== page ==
Letter from the Editor: The disappointing downfall of a historic institution

Written By Jordyn Hronec, Editor-in-Chief

The community that The Globe serves is quite small. This is especially apparent when our community is compared to the community served by other, professional news outlets—such as the Pittsburgh Post-Gazette, a newspaper that has been in operation since the 18th century.

However, the function and purpose that The Globe and the Pittsburgh Post-Gazette have are extremely similar. Both outlets exist to provide fair, balanced journalism that keeps our community members informed. This is why recent actions, in addition to less recent actions, taken by the Pittsburgh Post-Gazette’s ownership and management has been so devastating to witness.

Currently, employees of the Post-Gazette who are members of the Newspaper Guild of Pittsburgh are beginning to and preparing to strike after P-G management has refused to concede during contract negotiations regarding salary and benefits. (The Guild also represents full-time faculty at Point Park.) According to the Guild, P-G employees have not received a raise in 14 years.

This is unacceptable. The Globe staff stands behind the Newspaper Guild of Pittsburgh and the employees of the Pittsburgh Post-Gazette, 100-percent, in their fight for fair treatment and adequate compensation.

But this isn’t the only problem.

Over the summer, the Post-Gazette management, namely managing editor Karen Kane and former executive editor Keith Burris, made a tremendous misstep in removing reporter Alexis Johnson, a black woman, from covering the protests occurring in Pittsburgh as part of the international Black Lives Matter movement against police brutality.

Johnson was responsible for a tweet, comparing damage done by rioters and looters, to the infamous aftermath of a Kenny Chesney concert that took place here in Pittsburgh several years ago. Johnson was swiftly informed by P-G management that she would no longer be allowed to cover the protests, as her tweet had shown “bias.”

But was this really all over a tweet? Or was Johnson’s implied “bias,” in the eyes of P-G management, due to the color of her skin? Should this really be the case, I urge Kane and Burris of the Post-Gazette, in addition to publisher John Robinson Block, to consider their own bias in how they view this international movement.

Every journalist approaches every subject with their own point of reference that comes from their own life experiences. To expect otherwise would be to dismiss journalists’ humanity. As a student of journalism, some of the most interesting, personable and overall human people that I have met have been fellow students of journalism.

In addition, Michael M. Santiago, a former photojournalist for the Post-Gazette, a black man, was also taken off of protest coverage after showing support for Johnson, followed by over 100 P-G reporters who had copied Johnson’s tweet and were thus “conflicted out” of protest coverage.

The Post-Gazette’s mismanagement and racism extends beyond this, as I recall the publishing of the “Reason as Racism” editorial, published on Martin Luther King Jr.’s birthday in 2018 and written by Burris, who was promoted to the position of executive editor despite the blatant racism contained within the piece that drew national criticism. The piece defends the current president’s use of the term “shithole countries,” and attempts to equate calling out someone’s racism as meaningless slander. The piece is shameful, and it even led to the Blocks, owners of Block Communications who publish the Post-Gazette, to release a statement clarifying that their opinion does not match that of the article’s.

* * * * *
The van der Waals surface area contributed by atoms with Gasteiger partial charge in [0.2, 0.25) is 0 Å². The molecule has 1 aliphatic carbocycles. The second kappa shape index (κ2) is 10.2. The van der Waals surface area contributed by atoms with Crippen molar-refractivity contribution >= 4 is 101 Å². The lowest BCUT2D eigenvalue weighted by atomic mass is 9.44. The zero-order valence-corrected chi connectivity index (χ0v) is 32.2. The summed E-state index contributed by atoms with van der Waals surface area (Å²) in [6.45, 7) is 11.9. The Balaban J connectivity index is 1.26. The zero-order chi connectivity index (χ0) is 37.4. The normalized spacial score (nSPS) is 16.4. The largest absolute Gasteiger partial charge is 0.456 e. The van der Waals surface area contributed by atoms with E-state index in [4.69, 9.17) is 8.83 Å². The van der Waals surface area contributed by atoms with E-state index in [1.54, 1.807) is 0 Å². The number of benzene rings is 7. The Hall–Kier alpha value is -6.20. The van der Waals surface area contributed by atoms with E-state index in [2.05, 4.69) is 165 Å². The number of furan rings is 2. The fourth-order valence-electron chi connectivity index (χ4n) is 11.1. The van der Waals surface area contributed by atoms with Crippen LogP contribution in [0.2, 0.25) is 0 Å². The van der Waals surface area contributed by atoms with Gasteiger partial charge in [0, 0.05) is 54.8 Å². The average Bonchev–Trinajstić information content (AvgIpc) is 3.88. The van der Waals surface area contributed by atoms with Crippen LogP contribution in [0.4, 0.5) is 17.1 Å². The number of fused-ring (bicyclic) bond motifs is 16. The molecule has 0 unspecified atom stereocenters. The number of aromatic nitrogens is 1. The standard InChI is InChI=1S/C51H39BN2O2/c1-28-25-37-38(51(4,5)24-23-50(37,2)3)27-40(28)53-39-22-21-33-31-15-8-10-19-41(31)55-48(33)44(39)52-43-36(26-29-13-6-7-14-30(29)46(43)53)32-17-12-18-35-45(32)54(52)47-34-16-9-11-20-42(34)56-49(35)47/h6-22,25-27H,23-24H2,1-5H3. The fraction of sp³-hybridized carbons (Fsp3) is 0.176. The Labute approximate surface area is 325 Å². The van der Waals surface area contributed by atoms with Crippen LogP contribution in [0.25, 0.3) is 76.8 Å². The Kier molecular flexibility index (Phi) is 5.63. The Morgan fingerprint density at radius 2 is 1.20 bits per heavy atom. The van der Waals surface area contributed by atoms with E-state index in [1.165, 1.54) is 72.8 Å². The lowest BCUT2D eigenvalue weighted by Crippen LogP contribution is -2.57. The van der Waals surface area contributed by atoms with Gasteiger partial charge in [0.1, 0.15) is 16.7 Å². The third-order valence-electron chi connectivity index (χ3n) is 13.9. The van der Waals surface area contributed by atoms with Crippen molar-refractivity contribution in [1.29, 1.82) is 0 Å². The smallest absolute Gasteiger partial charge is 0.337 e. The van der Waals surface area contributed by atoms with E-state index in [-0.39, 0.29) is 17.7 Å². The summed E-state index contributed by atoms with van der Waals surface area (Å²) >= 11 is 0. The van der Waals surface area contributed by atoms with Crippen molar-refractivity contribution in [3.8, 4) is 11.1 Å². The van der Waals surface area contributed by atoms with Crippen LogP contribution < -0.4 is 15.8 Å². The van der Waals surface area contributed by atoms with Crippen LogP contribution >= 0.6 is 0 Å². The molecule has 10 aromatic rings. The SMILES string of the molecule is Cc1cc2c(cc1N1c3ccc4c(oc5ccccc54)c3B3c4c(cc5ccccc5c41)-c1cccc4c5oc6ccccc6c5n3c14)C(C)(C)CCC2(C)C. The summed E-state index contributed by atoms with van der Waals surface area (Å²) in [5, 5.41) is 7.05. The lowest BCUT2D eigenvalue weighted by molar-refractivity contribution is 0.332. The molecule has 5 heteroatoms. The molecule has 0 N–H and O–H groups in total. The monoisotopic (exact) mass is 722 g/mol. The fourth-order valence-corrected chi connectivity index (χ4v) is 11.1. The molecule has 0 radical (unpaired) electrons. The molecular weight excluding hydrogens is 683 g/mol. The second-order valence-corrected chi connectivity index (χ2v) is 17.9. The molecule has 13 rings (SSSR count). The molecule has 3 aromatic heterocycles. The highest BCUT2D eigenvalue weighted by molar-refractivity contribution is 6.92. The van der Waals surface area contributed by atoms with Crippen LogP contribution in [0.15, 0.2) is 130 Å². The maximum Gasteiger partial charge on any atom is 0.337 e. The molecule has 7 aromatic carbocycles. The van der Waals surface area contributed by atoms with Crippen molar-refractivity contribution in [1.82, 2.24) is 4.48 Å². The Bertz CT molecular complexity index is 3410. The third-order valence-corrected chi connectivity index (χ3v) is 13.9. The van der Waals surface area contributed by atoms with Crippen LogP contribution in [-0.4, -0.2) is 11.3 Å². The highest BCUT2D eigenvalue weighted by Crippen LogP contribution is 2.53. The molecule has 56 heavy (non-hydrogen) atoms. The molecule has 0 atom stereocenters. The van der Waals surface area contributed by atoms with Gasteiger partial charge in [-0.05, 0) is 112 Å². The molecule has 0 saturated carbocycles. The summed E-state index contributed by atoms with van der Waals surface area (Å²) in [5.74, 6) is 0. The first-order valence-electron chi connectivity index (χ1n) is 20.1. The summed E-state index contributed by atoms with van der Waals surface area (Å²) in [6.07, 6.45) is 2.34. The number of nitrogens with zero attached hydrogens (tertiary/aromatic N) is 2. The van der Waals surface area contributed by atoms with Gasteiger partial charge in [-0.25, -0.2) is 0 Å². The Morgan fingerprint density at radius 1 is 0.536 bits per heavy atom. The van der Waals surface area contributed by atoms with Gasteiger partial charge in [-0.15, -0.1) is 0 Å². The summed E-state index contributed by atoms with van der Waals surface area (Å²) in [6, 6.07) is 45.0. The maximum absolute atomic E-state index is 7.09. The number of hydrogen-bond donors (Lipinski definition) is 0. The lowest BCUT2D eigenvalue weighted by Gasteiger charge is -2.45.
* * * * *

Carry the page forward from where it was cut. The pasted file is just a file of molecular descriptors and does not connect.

To make matters worse, Burris then embarked on an “I’m not racist,” defense piece, under the title of “Truth, Fairness and the Pittsburgh Post-Gazette.” The piece, again, attempts to undermine the term “racist,” by claiming that its use in accusations was a “tactic in a labor dispute.” It also defends the PG’s decision, under the guise that what they had done with Johnson was in the spirit of the “journalism gold standard.” To you, Mr. Burris, I ask, where was your concern for the “journalism gold standard” when you unpublished reporters’ stories and republished them under the same headlines, with no bylines and with different reporting? Where was your concern for this “journalism gold standard” when you fired award-winning cartoonist Rob Rogers for his criticism of the current president? 

These actions, past and present, taken by the P-G management are, honestly, revolting. But what can we expect, coming from an institution that has not given its staff a raise in over a decade? Or that receives a vote of no confidence from the guild that represents its employees? Or that is published by an individual who embarks on angry newsroom tirades, threatening jobs while his young teenage daughter begs him to stop? 

From the management and ownership, we can expect nothing but malpractice. However, from the talented and hardworking reporting staff, we can expect greatness—sometimes even in the form of a Breaking News Coverage Pulitzer Award, the highest honor in journalism. 

To the Post-Gazette staff who have no option left but to strike, we, the next generation of journalists who will tell the human story, see you. And we are with you. To Ms. Johnson and Mr. Santiago, especially, we see you, we support you and we stand with you. To the Newspaper Guild of Pittsburgh, we thank you for all that you contribute and all that you fight for. 

There is no P-G without you. And as far as I’m concerned, there is no P-G without fairness, equality and ethical leadership.



Jordyn Hronec

Editor-in-Chief, The Globe